Without seeing the film, I do want to weigh in briefly on the Jewish issue. It is an important issue, have no doubt about that. The plain fact is that certain aspects of the Gospel accounts have indeed been extrapolated and taken out of context by some Christians over the past two thousand years and used as an excuse for anti-Jewish attitudes and worse. This reality shouldn't be dismissed. It is a powerful echo through too much of Christian history.
What modern readers (and viewers, I suppose) need to understand is this:
The passion narratives were shaped, in part, by the context in which the evangelists were writing: namely enormous tensions within Judaism. Note that I say within Judaism, not between Judaism and Christianity. For while relations between those who saw Jesus as Messiah and those who didn't were fluid and more and more ambiguous as time went on, (culminating in the definite separation near the end of the century, clearly reflected in John) there is no doubt that the Synoptic evangelists, at least, saw the events of the passion and related them as people coming out of a Jewish tradition speaking to other Jews. In other words, they saw themselves firmly in the prophetic tradition - the tradition of Jeremiah, for example, who spent his prophetic career excoriating Jewish leadership for infidelity. It is important to note, as well, that during this period - especially in the wake of the failed Jewish rebellion and the destruction of the Temple, there was a great deal of mutual blame-throwing going on among various divisions in Judaism. This is part of the picture we can't forget.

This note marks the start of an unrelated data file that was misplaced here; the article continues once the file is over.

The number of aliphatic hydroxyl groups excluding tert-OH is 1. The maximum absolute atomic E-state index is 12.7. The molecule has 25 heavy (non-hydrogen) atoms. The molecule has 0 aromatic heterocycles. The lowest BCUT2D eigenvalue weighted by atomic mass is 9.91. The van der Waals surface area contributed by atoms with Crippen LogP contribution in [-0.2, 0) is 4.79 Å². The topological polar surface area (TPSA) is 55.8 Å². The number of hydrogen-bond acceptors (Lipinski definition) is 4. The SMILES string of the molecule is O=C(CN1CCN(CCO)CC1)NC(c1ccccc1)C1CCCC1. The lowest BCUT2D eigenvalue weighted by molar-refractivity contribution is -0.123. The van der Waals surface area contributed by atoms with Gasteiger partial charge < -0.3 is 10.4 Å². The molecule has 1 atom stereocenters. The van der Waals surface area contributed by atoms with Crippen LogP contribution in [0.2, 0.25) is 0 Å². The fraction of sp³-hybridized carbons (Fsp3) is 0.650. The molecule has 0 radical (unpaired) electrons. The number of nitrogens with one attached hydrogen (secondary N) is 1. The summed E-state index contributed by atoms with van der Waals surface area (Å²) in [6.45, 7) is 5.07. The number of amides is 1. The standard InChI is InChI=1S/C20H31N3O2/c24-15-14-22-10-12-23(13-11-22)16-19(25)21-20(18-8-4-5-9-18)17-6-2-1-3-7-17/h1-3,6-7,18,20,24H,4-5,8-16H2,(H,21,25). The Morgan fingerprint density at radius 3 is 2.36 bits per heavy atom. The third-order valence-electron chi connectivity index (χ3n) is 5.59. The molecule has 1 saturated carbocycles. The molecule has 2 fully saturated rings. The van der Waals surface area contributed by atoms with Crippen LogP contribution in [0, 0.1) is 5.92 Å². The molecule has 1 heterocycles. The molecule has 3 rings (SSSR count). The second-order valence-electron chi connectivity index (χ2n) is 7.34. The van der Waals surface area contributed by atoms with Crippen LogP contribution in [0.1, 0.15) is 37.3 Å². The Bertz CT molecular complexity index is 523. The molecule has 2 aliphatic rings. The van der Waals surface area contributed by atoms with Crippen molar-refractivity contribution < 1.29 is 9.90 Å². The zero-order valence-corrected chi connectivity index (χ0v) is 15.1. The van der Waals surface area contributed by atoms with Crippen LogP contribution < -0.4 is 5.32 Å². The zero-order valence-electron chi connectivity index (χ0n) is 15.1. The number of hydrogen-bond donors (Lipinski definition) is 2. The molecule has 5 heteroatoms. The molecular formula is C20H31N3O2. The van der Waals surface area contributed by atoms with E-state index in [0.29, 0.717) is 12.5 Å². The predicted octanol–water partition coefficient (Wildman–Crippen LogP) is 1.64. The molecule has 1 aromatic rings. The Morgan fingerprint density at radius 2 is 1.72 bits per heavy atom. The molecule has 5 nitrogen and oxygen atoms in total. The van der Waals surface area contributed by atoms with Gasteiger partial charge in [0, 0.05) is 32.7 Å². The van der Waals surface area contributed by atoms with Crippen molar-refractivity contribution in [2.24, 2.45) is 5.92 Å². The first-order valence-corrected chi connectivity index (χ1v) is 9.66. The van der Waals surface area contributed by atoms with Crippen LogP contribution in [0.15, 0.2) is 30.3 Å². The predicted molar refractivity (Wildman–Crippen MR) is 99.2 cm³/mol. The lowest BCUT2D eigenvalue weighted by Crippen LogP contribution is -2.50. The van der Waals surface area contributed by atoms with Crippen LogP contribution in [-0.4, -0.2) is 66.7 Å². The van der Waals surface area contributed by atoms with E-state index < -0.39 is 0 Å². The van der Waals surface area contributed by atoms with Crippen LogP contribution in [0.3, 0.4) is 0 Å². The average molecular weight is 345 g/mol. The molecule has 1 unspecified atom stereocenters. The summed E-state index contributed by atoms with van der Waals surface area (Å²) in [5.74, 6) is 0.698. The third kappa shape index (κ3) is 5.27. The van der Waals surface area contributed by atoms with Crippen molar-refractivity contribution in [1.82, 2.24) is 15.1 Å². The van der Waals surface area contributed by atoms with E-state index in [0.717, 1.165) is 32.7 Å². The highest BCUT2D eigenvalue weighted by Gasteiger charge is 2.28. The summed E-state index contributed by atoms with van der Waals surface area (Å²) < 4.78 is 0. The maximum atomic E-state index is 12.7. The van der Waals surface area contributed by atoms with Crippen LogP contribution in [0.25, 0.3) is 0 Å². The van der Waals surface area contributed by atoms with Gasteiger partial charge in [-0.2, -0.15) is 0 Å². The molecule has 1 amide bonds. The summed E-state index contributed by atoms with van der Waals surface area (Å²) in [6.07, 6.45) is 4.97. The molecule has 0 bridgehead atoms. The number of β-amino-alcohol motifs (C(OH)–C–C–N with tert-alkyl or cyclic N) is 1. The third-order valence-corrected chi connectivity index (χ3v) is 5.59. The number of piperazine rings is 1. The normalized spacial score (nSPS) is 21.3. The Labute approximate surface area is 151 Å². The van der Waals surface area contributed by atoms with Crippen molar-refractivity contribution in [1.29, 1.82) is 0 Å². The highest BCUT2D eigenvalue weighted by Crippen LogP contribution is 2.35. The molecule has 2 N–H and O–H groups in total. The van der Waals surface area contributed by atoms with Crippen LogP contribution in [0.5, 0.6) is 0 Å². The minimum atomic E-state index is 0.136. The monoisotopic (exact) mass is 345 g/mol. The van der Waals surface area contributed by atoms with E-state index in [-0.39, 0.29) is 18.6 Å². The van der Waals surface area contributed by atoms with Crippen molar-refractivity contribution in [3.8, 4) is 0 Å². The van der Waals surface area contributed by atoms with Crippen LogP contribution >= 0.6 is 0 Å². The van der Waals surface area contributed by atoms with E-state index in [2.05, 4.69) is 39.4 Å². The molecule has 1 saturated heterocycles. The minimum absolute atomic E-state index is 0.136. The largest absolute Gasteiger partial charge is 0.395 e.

Secondly, the people of Judea did not condemn Jesus to death, nor did the entire population of Jerusalem. Temple leaders did this work, Temple leaders who had their own agenda (part of which was their relationship to Roman authority) and to whom theological issues were of far less importance than other factors.
All of these factors demand that our reading of the passion narratives be extremely nuanced and extremely aware of every dimension of historical context. If you want more, this document from the Pontifical Biblical Commission has much of interest to say.
It would be a terrific challenge to get this across on film, and I find the comments of the priest Barbara cites to be quite interesting on this score.